WASHINGTON — At 75 years old, Billie Cox has fallen and broken her ankle, had an elbow replacement and suffers the same aches and pains of many her age.
But Cox, a retired real estate agent who lives in Lacey, has a new medical problem -- her regular doctor says he will no longer see her or other Medicare patients if a 10.6 percent cut in physician reimbursement rates takes affect July 1 as scheduled.
And with less than two weeks to go, it remains uncertain whether Congress will act in time to reverse the rate reduction.
"It would be devastating, especially in a state like ours," said Rep. Adam Smith, D-Wash. Medicare reimbursement rates in Washington state for doctors are already among the lowest in the nation, he noted.
The cuts in reimbursement rates could affect not only Washington state's more than 700,000 seniors, but also another 300,000 or so in the military-related TRICARE health care system. TRICARE's reimbursement rates for doctors are tied to Medicare's.
"That's a sizable number," said Brian Wicks, president of the Washington State Medical Association, which represents most of the state's 11,000 practicing doctors.
A December survey by the association found 60 percent of the doctors questioned would either restrict the number of Medicare patients they see or not see any at all if the cuts aren't reversed.
"Right now Medicare barely covers our costs," said Wicks, an orthopedic surgeon in Silverdale. "If you take another 10 percent off, it won't cover our costs. I see some dramatic changes coming in Medicare."
Wicks and others say Washington has been penalized since 1965, when the Medicare program was adopted and doctor reimbursement rates were based on a state's medical costs. The costs have traditionally been low in Washington because of cost-conscious doctors and a generally healthy population that doesn't seek medical care for every sneeze and sniffle.
By some estimates, doctors can make twice as much practicing in Miami as they do in Seattle. Medicare reimbursement rates can be $2,500 per patient higher in Florida and New York than in Washington.
By some accounts, it's been hard to attract new doctors to Washington state because they can make more money elsewhere. The impact has been felt especially in rural areas.
The looming cuts in reimbursement rates will only make the situation worse.
Several weeks ago, Billie Cox said she received a letter from her doctor explaining he no longer would be taking Medicare patients if the cuts take effect.
"I don't blame him, but if he drops me I don't know where I will go," said Cox. "He can't refer me to another doctor who takes new Medicare patients because he doesn't know any. I feel frustrated."
Cox's doctor, Daniel Dugaw, who has practiced in Olympia for 20 years, said he regrets having to drop Cox and his other Medicare patients. But he feels he has no choice.
"They are the most costly and time consuming and have more medical problems than any of my other patients," Dugaw said. "I will opt out."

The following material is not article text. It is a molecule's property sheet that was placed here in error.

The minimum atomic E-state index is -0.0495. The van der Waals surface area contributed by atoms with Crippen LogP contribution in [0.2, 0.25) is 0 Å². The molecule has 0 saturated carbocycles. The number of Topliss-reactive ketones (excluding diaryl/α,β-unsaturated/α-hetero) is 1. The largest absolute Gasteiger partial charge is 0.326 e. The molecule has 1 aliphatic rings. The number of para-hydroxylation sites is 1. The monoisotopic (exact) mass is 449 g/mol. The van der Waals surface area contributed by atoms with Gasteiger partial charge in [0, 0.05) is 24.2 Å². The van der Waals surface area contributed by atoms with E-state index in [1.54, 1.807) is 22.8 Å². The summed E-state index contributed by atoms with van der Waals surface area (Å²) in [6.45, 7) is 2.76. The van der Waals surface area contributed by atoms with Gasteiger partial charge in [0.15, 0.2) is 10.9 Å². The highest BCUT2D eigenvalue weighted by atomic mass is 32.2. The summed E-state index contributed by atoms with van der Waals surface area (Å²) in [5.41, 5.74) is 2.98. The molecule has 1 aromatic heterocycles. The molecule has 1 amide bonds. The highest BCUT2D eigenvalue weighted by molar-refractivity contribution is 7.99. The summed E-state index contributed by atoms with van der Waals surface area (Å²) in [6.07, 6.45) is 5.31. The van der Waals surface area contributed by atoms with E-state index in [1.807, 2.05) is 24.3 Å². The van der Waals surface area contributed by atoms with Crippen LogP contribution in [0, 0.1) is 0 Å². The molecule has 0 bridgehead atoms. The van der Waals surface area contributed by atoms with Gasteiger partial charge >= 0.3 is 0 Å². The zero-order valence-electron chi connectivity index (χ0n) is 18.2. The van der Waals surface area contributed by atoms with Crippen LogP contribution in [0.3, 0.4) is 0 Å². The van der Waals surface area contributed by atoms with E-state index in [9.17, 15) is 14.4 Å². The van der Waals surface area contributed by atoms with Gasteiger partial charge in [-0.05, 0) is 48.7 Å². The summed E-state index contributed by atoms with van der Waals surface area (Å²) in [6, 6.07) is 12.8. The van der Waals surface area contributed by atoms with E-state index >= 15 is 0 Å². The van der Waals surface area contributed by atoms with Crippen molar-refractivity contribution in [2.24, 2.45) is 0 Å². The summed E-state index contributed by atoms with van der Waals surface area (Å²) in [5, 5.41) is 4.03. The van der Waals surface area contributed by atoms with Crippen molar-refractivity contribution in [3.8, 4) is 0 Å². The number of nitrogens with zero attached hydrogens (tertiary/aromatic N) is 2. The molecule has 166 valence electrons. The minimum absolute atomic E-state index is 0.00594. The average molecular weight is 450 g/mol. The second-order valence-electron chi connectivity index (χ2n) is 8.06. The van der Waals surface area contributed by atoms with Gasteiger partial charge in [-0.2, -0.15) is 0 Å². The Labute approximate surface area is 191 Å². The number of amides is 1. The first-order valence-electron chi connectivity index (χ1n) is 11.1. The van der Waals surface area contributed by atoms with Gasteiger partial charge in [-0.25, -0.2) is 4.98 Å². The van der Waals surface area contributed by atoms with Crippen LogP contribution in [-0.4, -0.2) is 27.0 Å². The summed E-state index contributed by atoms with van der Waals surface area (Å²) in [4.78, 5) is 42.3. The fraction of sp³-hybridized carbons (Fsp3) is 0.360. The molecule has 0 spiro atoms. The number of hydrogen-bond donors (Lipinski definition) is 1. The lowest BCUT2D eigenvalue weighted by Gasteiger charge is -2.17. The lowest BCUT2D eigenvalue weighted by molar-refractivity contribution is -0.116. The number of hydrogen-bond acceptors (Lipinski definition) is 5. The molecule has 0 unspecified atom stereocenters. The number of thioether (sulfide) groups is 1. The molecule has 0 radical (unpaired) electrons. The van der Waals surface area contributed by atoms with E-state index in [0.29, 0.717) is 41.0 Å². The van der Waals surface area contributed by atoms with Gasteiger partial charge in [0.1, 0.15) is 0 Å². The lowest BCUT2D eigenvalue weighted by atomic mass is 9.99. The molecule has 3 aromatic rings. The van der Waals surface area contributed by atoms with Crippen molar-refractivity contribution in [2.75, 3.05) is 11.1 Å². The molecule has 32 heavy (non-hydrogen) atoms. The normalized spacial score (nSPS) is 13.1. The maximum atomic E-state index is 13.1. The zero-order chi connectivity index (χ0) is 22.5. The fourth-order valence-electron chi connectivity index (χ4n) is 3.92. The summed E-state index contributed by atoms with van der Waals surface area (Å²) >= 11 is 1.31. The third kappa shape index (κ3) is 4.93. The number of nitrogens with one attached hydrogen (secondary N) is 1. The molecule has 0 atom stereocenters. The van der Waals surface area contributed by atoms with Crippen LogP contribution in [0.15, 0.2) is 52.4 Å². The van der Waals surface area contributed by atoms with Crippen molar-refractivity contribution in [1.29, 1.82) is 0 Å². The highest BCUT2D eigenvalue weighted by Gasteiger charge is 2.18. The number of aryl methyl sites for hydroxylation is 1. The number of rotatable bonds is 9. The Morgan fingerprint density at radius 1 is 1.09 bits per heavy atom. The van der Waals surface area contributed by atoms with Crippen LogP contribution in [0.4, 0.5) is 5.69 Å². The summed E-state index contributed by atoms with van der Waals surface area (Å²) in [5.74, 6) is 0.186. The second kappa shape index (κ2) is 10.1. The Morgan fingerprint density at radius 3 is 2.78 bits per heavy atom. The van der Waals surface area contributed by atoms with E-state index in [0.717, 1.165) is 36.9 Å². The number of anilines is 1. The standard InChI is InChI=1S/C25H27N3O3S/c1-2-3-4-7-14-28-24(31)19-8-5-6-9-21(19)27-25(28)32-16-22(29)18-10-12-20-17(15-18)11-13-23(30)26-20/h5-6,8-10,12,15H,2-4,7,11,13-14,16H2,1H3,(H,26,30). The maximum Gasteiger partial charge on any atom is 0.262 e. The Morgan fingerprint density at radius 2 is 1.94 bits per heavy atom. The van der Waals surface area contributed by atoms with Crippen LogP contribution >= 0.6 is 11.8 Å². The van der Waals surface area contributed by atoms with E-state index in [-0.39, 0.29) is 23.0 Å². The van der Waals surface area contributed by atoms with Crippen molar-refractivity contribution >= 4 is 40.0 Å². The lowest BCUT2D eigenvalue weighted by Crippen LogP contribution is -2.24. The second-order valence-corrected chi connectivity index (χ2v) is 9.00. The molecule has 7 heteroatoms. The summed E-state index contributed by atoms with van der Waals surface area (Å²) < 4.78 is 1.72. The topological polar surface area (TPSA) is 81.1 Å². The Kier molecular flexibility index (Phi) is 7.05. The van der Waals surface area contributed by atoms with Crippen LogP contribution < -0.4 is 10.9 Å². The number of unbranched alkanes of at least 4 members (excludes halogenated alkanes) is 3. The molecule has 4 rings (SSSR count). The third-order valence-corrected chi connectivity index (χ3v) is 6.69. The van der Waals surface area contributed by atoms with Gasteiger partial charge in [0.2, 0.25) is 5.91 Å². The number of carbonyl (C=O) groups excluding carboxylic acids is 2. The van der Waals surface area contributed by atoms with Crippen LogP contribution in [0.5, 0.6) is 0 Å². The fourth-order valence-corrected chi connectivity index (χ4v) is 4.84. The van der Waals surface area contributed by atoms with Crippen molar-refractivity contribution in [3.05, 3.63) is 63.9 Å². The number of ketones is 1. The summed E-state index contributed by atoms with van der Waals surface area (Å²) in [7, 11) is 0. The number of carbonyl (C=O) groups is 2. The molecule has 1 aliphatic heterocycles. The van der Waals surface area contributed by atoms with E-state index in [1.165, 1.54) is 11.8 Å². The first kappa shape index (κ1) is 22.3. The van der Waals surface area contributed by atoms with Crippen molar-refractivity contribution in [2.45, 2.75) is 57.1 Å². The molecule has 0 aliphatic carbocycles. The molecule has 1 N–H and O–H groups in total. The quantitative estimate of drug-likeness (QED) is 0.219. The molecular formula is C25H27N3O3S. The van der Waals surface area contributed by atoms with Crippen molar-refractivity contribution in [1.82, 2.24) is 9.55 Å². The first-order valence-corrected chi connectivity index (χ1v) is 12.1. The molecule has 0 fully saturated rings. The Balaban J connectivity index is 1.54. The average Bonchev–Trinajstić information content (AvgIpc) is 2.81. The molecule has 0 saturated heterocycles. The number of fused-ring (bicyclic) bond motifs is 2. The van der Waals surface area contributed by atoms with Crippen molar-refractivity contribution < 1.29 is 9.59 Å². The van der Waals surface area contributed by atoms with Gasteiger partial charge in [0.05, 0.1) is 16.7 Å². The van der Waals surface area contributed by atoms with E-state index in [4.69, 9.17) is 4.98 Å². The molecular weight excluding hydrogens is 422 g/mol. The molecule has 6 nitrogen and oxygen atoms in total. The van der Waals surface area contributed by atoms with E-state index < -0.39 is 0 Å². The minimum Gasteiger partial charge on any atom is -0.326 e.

The problem stems from a program that runs on auto-pilot adopted in 1998 by Congress. Using a formula called the "sustainable growth rate," the program was designed to limit Medicare spending by automatically adjusting Medicare reimbursement rates for doctors every year.
Facing dire warnings from doctors and an outcry from seniors, Congress has delayed the cuts year after year. But in doing so, the amount that has to be sliced the next year goes higher and higher.
"We've given some aspirin to lower the fever, but we are only dealing with the symptoms, not the root cause," said Rep. Brian Baird, D-Wash. "Controlling costs is a good thing, but this is not the way to do it."
Baird said he thinks Congress will again delay the cuts, but "it always comes down to a game of chicken. The politics are ugly. Eventually we are all going to have to grab hands and jump off the cliff together if we are going to solve the health care problems."
Smith is a little less certain.
"I don't know if we will act, no one knows," he said. "At the moment, there is not a clear plan to prevent them (the cuts)."
The dispute is tied up in the broader Senate vs. House fight over how to pay for things that will add to the federal deficit. House members have insisted that if the Medicare rate cuts are delayed, the cost needs to be paid for. Senate Democrats have tried to find off-setting savings, but Senate Republicans have blocked their efforts.
Two weeks ago, the Senate refused to cut off debate on a measure that would have delayed the cuts for 18 months. The chairman of the Senate Finance Committee, Sen. Max Baucus, D-Mont., and the committee's top Republican, Iowa Sen. Charles Grassley, have been meeting to try to broker a compromise.
"This impending cut means Washington state doctors will have little incentive to continue serving Medicare patients," said Sen. Patty Murray, D-Wash. "It means decreased access for seniors at a time when more and more baby boomers are becoming eligible for Medicare and it means underserved rural seniors will have more barriers to care."
Washington state's other senator, Democrat Maria Cantwell, said the cuts need to be postponed.
"This should give us the time to implement real changes to Medicare," Cantwell said.
Murray has introduced legislation in the Senate and Smith in the House that would make the rates more equitable between states. The measure would ensure no state receives less than the national average of per patient spending.
"To be honest, it's going nowhere," said Smith. "I will keep pushing it, but we don't have the money. It needs to be part of a broader reform package. Comprehensive reform is expensive and includes hard choices. Few want to acknowledge it, let alone face up to it."